Botswana’s premier breweries investment company, Sechaba Holding Limited this week reported contracted profits gathered during the trading year ended 31st December 2017. The company operates the country’s main beverages company, Kgalagadi Breweries Limited (KBL) with a 60 % shareholding.
According to the company’s 2017 annual report released on Wednesday, KBL which is the company’s sole investment, experienced significant decline of 4.73 percent in total beverages sales during the 12 month period that ended December 2017. This contraction was driven by poor performance in the company’s major beverages categories being Traditional Alcoholic Beverages, which registered a decline of 7.6 percent; Non Alcoholic brands, which realized a 7.0 percent contraction; while Clear Beer category posted a decline of 2.7%.
Beer – that is both traditional and clear beer had a tough start to the year on the backdrop of a slow economic downturn and unfavorable weather worsened by Tropical Cyclone Dineo which hit Botswana and the region with floods during the months of February and March. This decline in beverage sales volume consequently shrunk KBL cash flow with the company registering a total of 12.2 % decline in Profits for the year as compared to the 12 month period ended 31 December 2016.
Sechaba Board Chairman, Thabo Matthews attributed the decline in the financial performance of the company to the current tough regulatory environment in which the company operates largely driven by the impact of the Alcohol Levy and Traditional Beer Regulations. “The regulatory environment continued to present very real challenges,” he noted. “The levy rate for alcohol content of 5% and less remained at 50%; and for alcohol content of above 5% is as it was at 55% for the year under review,” he said.
Matthews also underscored that changes made on the locally produced alcoholic beverages levy to include duty payable in terms of Customs and Excise Duty Act also impacted KBL business negatively. “This change had a significant impact to the financial results of the company as it was subjected to the industry mid trading year, without prior notification from regulatory authorities,” he said.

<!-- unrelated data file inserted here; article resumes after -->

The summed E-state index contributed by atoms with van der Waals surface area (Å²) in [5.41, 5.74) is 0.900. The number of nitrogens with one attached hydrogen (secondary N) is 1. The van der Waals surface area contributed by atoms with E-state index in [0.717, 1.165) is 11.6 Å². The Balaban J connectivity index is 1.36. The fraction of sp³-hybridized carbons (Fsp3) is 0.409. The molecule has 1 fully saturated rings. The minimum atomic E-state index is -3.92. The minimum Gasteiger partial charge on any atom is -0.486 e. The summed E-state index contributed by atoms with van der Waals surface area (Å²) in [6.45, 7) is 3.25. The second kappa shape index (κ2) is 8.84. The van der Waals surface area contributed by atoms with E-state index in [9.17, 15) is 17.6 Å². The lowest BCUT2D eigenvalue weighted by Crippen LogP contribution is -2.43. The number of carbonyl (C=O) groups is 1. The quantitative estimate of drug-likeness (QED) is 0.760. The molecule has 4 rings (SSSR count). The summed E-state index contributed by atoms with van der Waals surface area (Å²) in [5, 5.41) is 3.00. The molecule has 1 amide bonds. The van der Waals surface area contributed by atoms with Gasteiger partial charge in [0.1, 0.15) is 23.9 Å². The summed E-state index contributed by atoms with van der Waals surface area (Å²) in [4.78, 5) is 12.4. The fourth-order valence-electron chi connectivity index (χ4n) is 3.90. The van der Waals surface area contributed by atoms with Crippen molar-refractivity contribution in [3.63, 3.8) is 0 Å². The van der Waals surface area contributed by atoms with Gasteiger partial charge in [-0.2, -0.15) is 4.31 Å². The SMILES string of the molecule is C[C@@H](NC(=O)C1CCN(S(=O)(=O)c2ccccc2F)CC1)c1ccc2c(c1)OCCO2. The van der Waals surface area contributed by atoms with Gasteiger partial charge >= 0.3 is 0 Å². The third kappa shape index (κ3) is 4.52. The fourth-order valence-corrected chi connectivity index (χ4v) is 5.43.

Zooming into KBL beverage performance per segment, signals are that the decline in Clear Beer sales of 2.7% was attributed to adverse performance of the Castle Lite 660ml as well as non-performance of convenience packs across all brands which posted results of 12.6% and 11% decreases respectively. Konrad Kaise, Sechaba Finance Director highlighted that the only positive recovery was posted by Carling Black Label brand with a positive result of 3.5% increase in sales compared to the year ended December 2016.
Under the Fruit Alcoholic Beverages category Sechaba reports that positive returns were gathered during the period under review. “This has been our fastest growing segment, consistently posting double-digit growth versus prior year and budget,” observed Johan De kok Group Managing Director.
De Kok noted that key performer brand was driven by Redds Vodka Lemon (RVL) which is gaining the position category captaincy. “This stellar performance placed KBL amongst the best in the region and for the first time within C17 strolling into pole position ahead of competitor brands. We intend and expect more from this category as we are still driving and gaining share in this segment of the market,” he said. The 7.6 % decline in the Traditional Alcoholic Beverages category registered as the most poorly performed segment during the period under review.
Sechaba reports that this subdued performance was further worsened by a much softer December which declined by 4% when compared with prior year. Sechaba MD noted that the pack performance of Traditional Beer category indicates that 1L and 2L packs were the hardest hit posting full year results of 10.1% and 6.6% decrease compared to the previous year. Non-alcoholic Beverages were also the hardest hit resulting in a full year negative outcome of 7.0% versus prior year.